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The Toll Sports Take on Mental Health

We, as sports fans don’t often realise just how seriously the players take themselves.

For us, sports are an escape. It’s a cause for us to get behind, because we love the game.

But for some of the players, their motivations stem from the opposite end of the spectrum.

They play because it’s their livelihoods. Many players join professional clubs straight out of high school.

We see it every year in the AFL, where the majority of players who are selected in the annual AFL Draft are 18 years old.

Many are then required to move away from their hometowns and families for an unknown period of time, without much if any prior notice.

As fans, we don’t truly understand how surreal that must be.

Imagine one day, you have to leave everything you know and love behind for a new job with people you’ve never met before, in a town you have never been to before.

It would be quite daunting.

Then, there are some who don’t even finish year 12 prior to starting their professional sporting careers.

For example, Richmond Football Club’s Jack Higgins decided against going through year 12 at school in his bid to become a professional player.

Higgins recently underwent brain surgery to repair a brain bleed and is on the road to recovery and hopefully, he’ll return to the field in 2020.

But so far, his career has been a success, establishing himself as a regular member of the Richmond seniors side. In time, he’ll become a seriously good player.

But let’s take a moment to think about what would happen if, for whatever reason, his career didn’t work out.

He has no VCE education and no university degree.

It would mean he’d have to go back to school or to university and almost start from scratch.

With that in mind, the pressure to consistently perform would be palpable. Completely unenviable.

One too many mistakes could be the end and for some, they would not know where to go. That kind of mammoth pressure would take its toll.

These players give their all to the sports they play. They live and breathe it. It’s their way of life. It’s their job.

When you’re at work, there’s always pressure to perform and get your duties done. You feel awful when you don’t do your job properly, knowing that there could be consequences.

When these players dip in form or succumb to injuries, they feel they are unable to do their jobs to the best of their abilities.

And that can seriously impact upon their confidence.

We’ve seen players take breaks away from sports to focus on restoring their mental health, which is both nice to see and also devastating.

We want to see them strutting their stuff at the highest level, but we also hope that, above all else, they stay healthy in both a physical and mental way.

In recent times, Victorian cricketers Nic Maddinson, Will Pucovski and Glenn Maxwell have taken breaks away from the sport to look after themselves.

Maddinson and Maxwell have both represented Australia at different forms of the game, while Pucovski has been touted as one of the highest potential players in the country.

But that is partly why they are taking these breaks.

They know what level they can play at or what level they will play at in the near future.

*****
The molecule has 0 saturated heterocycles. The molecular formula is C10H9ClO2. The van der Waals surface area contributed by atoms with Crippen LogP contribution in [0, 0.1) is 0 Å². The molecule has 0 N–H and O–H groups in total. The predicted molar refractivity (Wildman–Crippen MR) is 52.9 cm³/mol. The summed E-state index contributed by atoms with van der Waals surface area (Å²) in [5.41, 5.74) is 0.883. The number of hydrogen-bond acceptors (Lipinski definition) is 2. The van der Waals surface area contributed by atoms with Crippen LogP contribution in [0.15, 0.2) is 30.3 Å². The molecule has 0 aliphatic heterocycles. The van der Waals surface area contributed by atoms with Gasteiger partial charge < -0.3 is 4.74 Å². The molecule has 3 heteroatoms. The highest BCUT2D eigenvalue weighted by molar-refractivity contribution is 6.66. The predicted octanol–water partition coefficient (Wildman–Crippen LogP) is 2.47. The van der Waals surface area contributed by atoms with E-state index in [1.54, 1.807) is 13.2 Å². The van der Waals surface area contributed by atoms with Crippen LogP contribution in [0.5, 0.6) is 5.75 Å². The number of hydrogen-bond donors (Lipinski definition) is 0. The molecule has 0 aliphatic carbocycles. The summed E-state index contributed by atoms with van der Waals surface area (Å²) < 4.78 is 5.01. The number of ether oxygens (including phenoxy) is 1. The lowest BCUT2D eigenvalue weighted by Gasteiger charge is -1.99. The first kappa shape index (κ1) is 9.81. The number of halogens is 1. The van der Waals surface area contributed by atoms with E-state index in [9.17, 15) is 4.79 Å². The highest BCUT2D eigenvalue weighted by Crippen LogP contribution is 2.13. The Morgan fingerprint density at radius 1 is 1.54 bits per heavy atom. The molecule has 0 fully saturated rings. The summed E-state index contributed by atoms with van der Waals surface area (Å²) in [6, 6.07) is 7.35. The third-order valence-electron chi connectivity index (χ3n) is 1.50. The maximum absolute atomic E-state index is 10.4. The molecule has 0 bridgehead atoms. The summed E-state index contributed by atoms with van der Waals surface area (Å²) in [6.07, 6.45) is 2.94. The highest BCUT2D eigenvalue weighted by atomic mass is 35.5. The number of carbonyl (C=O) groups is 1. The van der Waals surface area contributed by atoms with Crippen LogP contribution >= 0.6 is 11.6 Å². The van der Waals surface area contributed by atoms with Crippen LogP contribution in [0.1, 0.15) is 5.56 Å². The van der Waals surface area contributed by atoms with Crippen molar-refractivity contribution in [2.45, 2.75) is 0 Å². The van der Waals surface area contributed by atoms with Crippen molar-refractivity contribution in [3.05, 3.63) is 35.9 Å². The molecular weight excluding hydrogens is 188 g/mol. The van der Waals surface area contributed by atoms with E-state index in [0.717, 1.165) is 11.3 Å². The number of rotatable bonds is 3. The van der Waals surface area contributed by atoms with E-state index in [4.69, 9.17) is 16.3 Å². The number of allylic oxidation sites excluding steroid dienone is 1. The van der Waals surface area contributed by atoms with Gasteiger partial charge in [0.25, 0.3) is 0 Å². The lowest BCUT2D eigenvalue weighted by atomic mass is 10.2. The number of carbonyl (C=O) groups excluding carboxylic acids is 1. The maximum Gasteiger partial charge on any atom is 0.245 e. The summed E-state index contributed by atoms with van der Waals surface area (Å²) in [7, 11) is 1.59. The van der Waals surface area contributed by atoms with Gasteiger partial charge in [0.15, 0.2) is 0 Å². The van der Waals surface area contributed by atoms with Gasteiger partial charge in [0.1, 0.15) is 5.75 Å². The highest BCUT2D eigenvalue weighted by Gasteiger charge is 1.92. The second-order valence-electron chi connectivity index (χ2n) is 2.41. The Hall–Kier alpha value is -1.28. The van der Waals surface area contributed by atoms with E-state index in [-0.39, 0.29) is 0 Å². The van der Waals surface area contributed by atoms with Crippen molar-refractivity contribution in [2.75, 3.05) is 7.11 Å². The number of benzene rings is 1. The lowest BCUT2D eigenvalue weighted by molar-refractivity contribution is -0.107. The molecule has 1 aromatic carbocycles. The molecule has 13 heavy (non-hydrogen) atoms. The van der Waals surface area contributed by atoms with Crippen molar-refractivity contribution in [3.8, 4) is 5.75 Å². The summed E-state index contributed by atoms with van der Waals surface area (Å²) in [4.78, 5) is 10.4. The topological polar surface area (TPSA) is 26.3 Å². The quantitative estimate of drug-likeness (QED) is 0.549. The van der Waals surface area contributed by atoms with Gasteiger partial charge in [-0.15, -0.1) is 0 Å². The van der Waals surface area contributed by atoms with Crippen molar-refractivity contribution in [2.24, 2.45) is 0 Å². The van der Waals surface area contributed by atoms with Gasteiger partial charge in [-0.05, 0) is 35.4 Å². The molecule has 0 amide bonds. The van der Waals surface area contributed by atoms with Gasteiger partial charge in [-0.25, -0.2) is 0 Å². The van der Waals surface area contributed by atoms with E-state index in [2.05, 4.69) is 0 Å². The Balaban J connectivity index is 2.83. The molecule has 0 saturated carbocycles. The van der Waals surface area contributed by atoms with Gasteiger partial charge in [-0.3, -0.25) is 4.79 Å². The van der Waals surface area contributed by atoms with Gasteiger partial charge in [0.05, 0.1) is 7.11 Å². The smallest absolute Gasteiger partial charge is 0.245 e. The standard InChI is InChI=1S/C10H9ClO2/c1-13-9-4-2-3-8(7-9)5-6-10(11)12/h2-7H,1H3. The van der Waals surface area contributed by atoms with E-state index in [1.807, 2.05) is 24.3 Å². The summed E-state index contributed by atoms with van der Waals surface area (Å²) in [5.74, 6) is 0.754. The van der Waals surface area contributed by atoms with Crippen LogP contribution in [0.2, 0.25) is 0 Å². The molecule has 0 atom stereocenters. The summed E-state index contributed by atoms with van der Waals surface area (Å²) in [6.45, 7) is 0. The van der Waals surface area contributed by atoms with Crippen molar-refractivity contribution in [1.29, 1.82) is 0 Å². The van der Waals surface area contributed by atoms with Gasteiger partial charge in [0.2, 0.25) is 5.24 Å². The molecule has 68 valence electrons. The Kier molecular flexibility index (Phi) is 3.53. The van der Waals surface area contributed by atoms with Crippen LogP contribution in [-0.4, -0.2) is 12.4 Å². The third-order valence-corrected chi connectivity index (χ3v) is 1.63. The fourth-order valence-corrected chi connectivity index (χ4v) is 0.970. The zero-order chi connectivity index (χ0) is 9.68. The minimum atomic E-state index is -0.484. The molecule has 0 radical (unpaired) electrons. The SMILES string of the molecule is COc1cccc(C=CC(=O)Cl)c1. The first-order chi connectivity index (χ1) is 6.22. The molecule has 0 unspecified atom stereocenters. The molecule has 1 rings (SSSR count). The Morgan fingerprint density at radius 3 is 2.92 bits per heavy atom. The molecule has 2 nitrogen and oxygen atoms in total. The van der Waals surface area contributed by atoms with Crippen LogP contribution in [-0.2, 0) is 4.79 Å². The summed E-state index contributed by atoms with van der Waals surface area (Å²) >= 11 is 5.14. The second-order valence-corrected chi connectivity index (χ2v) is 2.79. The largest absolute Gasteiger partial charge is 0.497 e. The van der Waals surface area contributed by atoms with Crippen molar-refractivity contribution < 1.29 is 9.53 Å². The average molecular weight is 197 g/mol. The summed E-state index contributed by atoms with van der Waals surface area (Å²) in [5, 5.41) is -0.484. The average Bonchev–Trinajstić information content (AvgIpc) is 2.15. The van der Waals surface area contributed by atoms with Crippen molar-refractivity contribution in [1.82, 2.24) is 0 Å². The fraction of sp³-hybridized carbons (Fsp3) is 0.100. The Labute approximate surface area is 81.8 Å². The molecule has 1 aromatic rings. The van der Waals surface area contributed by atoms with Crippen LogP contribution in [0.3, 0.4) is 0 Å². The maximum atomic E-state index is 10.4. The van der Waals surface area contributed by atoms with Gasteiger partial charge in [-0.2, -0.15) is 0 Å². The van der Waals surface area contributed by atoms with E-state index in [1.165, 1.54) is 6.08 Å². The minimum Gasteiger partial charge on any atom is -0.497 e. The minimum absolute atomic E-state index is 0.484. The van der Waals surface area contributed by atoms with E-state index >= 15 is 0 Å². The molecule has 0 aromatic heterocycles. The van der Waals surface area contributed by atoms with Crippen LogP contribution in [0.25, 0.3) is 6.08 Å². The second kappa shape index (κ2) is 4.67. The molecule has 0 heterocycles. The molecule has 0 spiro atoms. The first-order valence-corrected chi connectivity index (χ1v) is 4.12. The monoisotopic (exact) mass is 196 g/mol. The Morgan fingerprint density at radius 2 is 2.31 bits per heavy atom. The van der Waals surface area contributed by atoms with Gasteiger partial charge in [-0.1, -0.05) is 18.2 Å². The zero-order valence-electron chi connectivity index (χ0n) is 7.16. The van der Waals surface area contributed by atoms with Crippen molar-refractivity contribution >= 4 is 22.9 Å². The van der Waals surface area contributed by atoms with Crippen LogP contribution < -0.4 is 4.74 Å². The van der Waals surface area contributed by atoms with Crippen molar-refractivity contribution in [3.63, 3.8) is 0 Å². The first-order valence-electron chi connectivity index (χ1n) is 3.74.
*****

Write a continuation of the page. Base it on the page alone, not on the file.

But under that pressure, combined with the minority of people on social media who lack any form of empathy, they lack the self-confidence they need to be able to play to the best of their abilities.

Speaking of social media, it can be a brutal place at times.

When players don’t perform at the standard they feel are required, some people are very quick to blast them from the safety of their keyboards.

They say these things without any thought to how a player is feeling off the field or how they may respond to those comments, whether that’s verbal or not.

A great soccer example is that of former Arsenal club captain Granit Xhaka.

Ever since his arrival at the club from German club Borussia Mochengladbach, the Swiss international has faced criticism from fans for what they see as a lack of ability to ‘make it in the Premier League’.

Those fans became irate when he was named club captain ahead of the 2019/2020 Premier League season.

His performances were still viewed upon as poor and many fans felt those on the substitutes bench would do a better job.

This all came to a head during Arsenal’s 2-2 draw at home to Crystal Palace on October 28.

Xhaka was substituted out in the 60th minute and the fans were quick to let him know how they felt.

He then told the fans where to stick it and quickly went down the race. He is yet to return to first team football nearly a month on from the incident. There are even rumours he may leave the club in the January transfer window.

Clearly, the Arsenal fans had struck a chord with Xhaka, forcing a reaction out of him that was extremely uncharacteristic.

Who knows how much of an impact this has had on him and his mental health?

Imagine a large contingent of people began berating and badmouthing you online because you were underperforming at your workplace.

You never know how a player is feeling deep down. You can make assumptions, but you never truly know.

Mental health a serious issue and way too many lives have been lost to it.

During times like these, when so many people need help for issues they can’t resolve on their own, we need to come together.

 

 

Caelum Ferrarese is a Senior journalist with Soccerscene. He reports widely on micro policy within Australasia and industry disruptions at grassroots level.

Why the FFA Cup is perfectly placed to kick-start a resurgent season for Australian football

FFA Cup

Fans of Australian football could not have predicted the tumultuous ride that the sport has taken over the past few years.

The recent acquisition of all domestic football products (including all A-Leagues, internationals, Asian Cup and FFA Cup matches) by 10 ViacomCBS has delivered an overdue confidence boost for even the most perpetually cynical of Australia’s football fandom. And rather than placate fans with gimmicks, 10 ViacomCBS have opted to embrace football for its greatest attributes – the stories and the fans, qualities that the FFA Cup possesses in abundance.